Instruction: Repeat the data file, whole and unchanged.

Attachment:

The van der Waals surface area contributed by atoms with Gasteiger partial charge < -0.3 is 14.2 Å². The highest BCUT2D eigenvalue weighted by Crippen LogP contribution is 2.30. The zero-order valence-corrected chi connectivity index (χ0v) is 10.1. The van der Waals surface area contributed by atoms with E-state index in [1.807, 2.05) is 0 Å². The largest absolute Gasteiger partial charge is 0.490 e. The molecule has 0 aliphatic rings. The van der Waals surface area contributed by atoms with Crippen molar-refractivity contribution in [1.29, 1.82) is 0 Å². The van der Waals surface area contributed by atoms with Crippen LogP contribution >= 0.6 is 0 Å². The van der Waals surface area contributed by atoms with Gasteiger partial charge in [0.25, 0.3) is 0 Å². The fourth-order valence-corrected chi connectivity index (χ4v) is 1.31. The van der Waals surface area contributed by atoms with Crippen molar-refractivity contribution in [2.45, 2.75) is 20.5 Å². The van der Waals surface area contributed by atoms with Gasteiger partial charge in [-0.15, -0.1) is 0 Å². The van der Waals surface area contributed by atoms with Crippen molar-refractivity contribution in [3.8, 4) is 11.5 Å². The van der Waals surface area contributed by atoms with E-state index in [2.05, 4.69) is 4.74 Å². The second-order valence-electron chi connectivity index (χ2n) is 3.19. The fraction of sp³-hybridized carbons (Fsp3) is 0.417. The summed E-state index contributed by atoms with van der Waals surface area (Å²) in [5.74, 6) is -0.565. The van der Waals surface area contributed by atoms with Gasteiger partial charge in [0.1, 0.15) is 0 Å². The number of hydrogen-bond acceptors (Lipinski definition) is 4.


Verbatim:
The van der Waals surface area contributed by atoms with Gasteiger partial charge < -0.3 is 14.2 Å². The highest BCUT2D eigenvalue weighted by Crippen LogP contribution is 2.30. The zero-order valence-corrected chi connectivity index (χ0v) is 10.1. The van der Waals surface area contributed by atoms with E-state index in [1.807, 2.05) is 0 Å². The largest absolute Gasteiger partial charge is 0.490 e. The molecule has 0 aliphatic rings. The van der Waals surface area contributed by atoms with Crippen molar-refractivity contribution in [1.29, 1.82) is 0 Å². The van der Waals surface area contributed by atoms with Crippen LogP contribution >= 0.6 is 0 Å². The van der Waals surface area contributed by atoms with Gasteiger partial charge in [0.25, 0.3) is 0 Å². The fourth-order valence-corrected chi connectivity index (χ4v) is 1.31. The van der Waals surface area contributed by atoms with Crippen molar-refractivity contribution in [2.45, 2.75) is 20.5 Å². The van der Waals surface area contributed by atoms with Gasteiger partial charge in [-0.15, -0.1) is 0 Å². The van der Waals surface area contributed by atoms with Crippen molar-refractivity contribution in [3.8, 4) is 11.5 Å². The van der Waals surface area contributed by atoms with E-state index in [2.05, 4.69) is 4.74 Å². The second-order valence-electron chi connectivity index (χ2n) is 3.19. The fraction of sp³-hybridized carbons (Fsp3) is 0.417. The summed E-state index contributed by atoms with van der Waals surface area (Å²) in [5.74, 6) is -0.565. The van der Waals surface area contributed by atoms with Gasteiger partial charge in [0.1, 0.15) is 0 Å². The number of hydrogen-bond acceptors (Lipinski definition) is 4.